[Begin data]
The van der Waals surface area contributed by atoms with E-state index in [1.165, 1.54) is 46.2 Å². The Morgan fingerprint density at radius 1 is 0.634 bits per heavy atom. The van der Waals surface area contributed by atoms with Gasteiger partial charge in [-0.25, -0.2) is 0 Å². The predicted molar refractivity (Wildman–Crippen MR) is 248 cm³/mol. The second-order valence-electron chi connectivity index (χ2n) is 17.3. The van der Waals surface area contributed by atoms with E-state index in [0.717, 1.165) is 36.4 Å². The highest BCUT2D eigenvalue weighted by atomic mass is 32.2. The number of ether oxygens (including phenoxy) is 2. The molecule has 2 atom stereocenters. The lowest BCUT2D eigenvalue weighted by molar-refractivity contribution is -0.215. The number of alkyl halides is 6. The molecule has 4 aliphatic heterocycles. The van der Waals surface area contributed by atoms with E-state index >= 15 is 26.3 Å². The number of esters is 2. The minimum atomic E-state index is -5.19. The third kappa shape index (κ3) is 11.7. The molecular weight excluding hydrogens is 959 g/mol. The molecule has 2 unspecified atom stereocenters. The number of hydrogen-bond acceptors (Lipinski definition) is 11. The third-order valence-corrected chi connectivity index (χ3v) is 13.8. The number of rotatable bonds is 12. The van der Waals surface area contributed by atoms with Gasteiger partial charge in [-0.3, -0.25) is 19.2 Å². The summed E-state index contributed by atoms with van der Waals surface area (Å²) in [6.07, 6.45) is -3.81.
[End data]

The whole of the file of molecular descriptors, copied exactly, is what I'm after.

The van der Waals surface area contributed by atoms with E-state index in [1.165, 1.54) is 46.2 Å². The Morgan fingerprint density at radius 1 is 0.634 bits per heavy atom. The van der Waals surface area contributed by atoms with Gasteiger partial charge in [-0.25, -0.2) is 0 Å². The predicted molar refractivity (Wildman–Crippen MR) is 248 cm³/mol. The second-order valence-electron chi connectivity index (χ2n) is 17.3. The van der Waals surface area contributed by atoms with E-state index in [0.717, 1.165) is 36.4 Å². The highest BCUT2D eigenvalue weighted by atomic mass is 32.2. The number of ether oxygens (including phenoxy) is 2. The molecule has 2 atom stereocenters. The lowest BCUT2D eigenvalue weighted by molar-refractivity contribution is -0.215. The number of alkyl halides is 6. The molecule has 4 aliphatic heterocycles. The van der Waals surface area contributed by atoms with E-state index >= 15 is 26.3 Å². The number of esters is 2. The minimum atomic E-state index is -5.19. The third kappa shape index (κ3) is 11.7. The molecular weight excluding hydrogens is 959 g/mol. The molecule has 2 unspecified atom stereocenters. The number of hydrogen-bond acceptors (Lipinski definition) is 11. The third-order valence-corrected chi connectivity index (χ3v) is 13.8. The number of rotatable bonds is 12. The van der Waals surface area contributed by atoms with Gasteiger partial charge in [-0.3, -0.25) is 19.2 Å². The summed E-state index contributed by atoms with van der Waals surface area (Å²) in [6.07, 6.45) is -3.81.